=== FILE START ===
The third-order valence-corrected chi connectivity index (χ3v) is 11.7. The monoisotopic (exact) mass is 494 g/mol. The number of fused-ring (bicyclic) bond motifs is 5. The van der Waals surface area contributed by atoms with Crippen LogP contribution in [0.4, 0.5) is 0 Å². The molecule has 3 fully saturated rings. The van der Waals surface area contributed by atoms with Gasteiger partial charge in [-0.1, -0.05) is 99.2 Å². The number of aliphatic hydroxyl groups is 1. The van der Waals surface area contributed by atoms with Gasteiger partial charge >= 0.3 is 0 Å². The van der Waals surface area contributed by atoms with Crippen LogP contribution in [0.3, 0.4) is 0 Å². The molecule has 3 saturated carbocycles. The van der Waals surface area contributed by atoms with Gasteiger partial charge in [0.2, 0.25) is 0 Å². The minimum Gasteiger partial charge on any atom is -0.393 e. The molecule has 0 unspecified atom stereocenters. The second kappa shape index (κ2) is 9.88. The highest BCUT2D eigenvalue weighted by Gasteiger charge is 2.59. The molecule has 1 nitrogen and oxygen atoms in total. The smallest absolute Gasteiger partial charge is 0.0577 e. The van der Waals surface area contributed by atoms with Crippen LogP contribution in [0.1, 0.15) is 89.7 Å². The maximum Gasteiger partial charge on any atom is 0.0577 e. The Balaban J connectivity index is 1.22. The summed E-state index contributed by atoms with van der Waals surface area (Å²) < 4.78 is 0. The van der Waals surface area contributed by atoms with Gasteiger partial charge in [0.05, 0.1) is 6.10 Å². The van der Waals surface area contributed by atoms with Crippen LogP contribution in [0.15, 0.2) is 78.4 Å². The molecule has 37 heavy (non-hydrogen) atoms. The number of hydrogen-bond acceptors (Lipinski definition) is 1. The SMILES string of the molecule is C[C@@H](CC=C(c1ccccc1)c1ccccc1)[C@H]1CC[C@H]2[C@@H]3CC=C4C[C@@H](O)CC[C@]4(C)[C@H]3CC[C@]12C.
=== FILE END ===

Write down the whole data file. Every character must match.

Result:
The third-order valence-corrected chi connectivity index (χ3v) is 11.7. The monoisotopic (exact) mass is 494 g/mol. The number of fused-ring (bicyclic) bond motifs is 5. The van der Waals surface area contributed by atoms with Crippen LogP contribution in [0.4, 0.5) is 0 Å². The molecule has 3 fully saturated rings. The van der Waals surface area contributed by atoms with Gasteiger partial charge in [-0.1, -0.05) is 99.2 Å². The number of aliphatic hydroxyl groups is 1. The van der Waals surface area contributed by atoms with Gasteiger partial charge >= 0.3 is 0 Å². The van der Waals surface area contributed by atoms with Crippen LogP contribution in [0.3, 0.4) is 0 Å². The molecule has 3 saturated carbocycles. The van der Waals surface area contributed by atoms with Gasteiger partial charge in [0.2, 0.25) is 0 Å². The minimum Gasteiger partial charge on any atom is -0.393 e. The molecule has 0 unspecified atom stereocenters. The second kappa shape index (κ2) is 9.88. The highest BCUT2D eigenvalue weighted by Gasteiger charge is 2.59. The molecule has 1 nitrogen and oxygen atoms in total. The smallest absolute Gasteiger partial charge is 0.0577 e. The van der Waals surface area contributed by atoms with Crippen LogP contribution in [0.1, 0.15) is 89.7 Å². The maximum Gasteiger partial charge on any atom is 0.0577 e. The Balaban J connectivity index is 1.22. The summed E-state index contributed by atoms with van der Waals surface area (Å²) < 4.78 is 0. The van der Waals surface area contributed by atoms with Gasteiger partial charge in [0.05, 0.1) is 6.10 Å². The van der Waals surface area contributed by atoms with Crippen LogP contribution in [0.15, 0.2) is 78.4 Å². The molecule has 37 heavy (non-hydrogen) atoms. The number of hydrogen-bond acceptors (Lipinski definition) is 1. The SMILES string of the molecule is C[C@@H](CC=C(c1ccccc1)c1ccccc1)[C@H]1CC[C@H]2[C@@H]3CC=C4C[C@@H](O)CC[C@]4(C)[C@H]3CC[C@]12C.